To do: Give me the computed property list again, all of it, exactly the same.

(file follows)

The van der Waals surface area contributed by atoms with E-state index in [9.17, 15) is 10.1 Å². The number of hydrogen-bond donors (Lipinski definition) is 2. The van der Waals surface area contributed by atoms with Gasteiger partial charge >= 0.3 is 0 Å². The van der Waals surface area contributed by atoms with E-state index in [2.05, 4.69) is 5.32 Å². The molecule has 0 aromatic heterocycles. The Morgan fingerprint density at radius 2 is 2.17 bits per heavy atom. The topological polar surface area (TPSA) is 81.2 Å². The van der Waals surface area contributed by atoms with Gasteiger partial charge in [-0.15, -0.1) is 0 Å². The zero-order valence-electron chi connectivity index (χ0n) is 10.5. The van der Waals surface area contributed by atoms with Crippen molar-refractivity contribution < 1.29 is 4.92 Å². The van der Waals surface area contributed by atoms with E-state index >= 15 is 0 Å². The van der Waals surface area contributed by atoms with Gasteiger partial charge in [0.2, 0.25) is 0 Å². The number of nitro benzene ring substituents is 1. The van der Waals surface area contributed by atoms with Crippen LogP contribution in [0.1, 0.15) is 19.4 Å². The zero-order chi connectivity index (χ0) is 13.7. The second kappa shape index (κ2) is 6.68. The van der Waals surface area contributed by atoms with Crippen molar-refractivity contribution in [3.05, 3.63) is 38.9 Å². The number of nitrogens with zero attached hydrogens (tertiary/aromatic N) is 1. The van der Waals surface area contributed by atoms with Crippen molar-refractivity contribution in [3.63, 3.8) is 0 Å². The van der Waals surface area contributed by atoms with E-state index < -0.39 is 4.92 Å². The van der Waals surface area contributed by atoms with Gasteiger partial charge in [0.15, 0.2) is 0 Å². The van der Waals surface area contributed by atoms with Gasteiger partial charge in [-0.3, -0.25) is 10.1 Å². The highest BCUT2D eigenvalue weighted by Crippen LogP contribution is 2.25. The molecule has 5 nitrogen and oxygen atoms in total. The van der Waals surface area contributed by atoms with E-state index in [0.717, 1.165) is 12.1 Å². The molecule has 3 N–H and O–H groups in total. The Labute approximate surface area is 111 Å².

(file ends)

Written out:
The van der Waals surface area contributed by atoms with E-state index in [9.17, 15) is 10.1 Å². The number of hydrogen-bond donors (Lipinski definition) is 2. The van der Waals surface area contributed by atoms with Gasteiger partial charge >= 0.3 is 0 Å². The van der Waals surface area contributed by atoms with E-state index in [2.05, 4.69) is 5.32 Å². The molecule has 0 aromatic heterocycles. The Morgan fingerprint density at radius 2 is 2.17 bits per heavy atom. The topological polar surface area (TPSA) is 81.2 Å². The van der Waals surface area contributed by atoms with Gasteiger partial charge in [-0.15, -0.1) is 0 Å². The zero-order valence-electron chi connectivity index (χ0n) is 10.5. The van der Waals surface area contributed by atoms with Crippen molar-refractivity contribution < 1.29 is 4.92 Å². The van der Waals surface area contributed by atoms with E-state index >= 15 is 0 Å². The van der Waals surface area contributed by atoms with Gasteiger partial charge in [0.2, 0.25) is 0 Å². The number of nitro benzene ring substituents is 1. The van der Waals surface area contributed by atoms with Crippen LogP contribution in [0.1, 0.15) is 19.4 Å². The zero-order chi connectivity index (χ0) is 13.7. The second kappa shape index (κ2) is 6.68. The van der Waals surface area contributed by atoms with Crippen molar-refractivity contribution in [3.05, 3.63) is 38.9 Å². The number of nitrogens with zero attached hydrogens (tertiary/aromatic N) is 1. The van der Waals surface area contributed by atoms with Crippen molar-refractivity contribution in [3.63, 3.8) is 0 Å². The van der Waals surface area contributed by atoms with E-state index < -0.39 is 4.92 Å². The van der Waals surface area contributed by atoms with Gasteiger partial charge in [0.15, 0.2) is 0 Å². The van der Waals surface area contributed by atoms with Gasteiger partial charge in [-0.3, -0.25) is 10.1 Å². The highest BCUT2D eigenvalue weighted by Crippen LogP contribution is 2.25. The molecule has 5 nitrogen and oxygen atoms in total. The van der Waals surface area contributed by atoms with E-state index in [0.717, 1.165) is 12.1 Å². The molecule has 3 N–H and O–H groups in total. The Labute approximate surface area is 111 Å².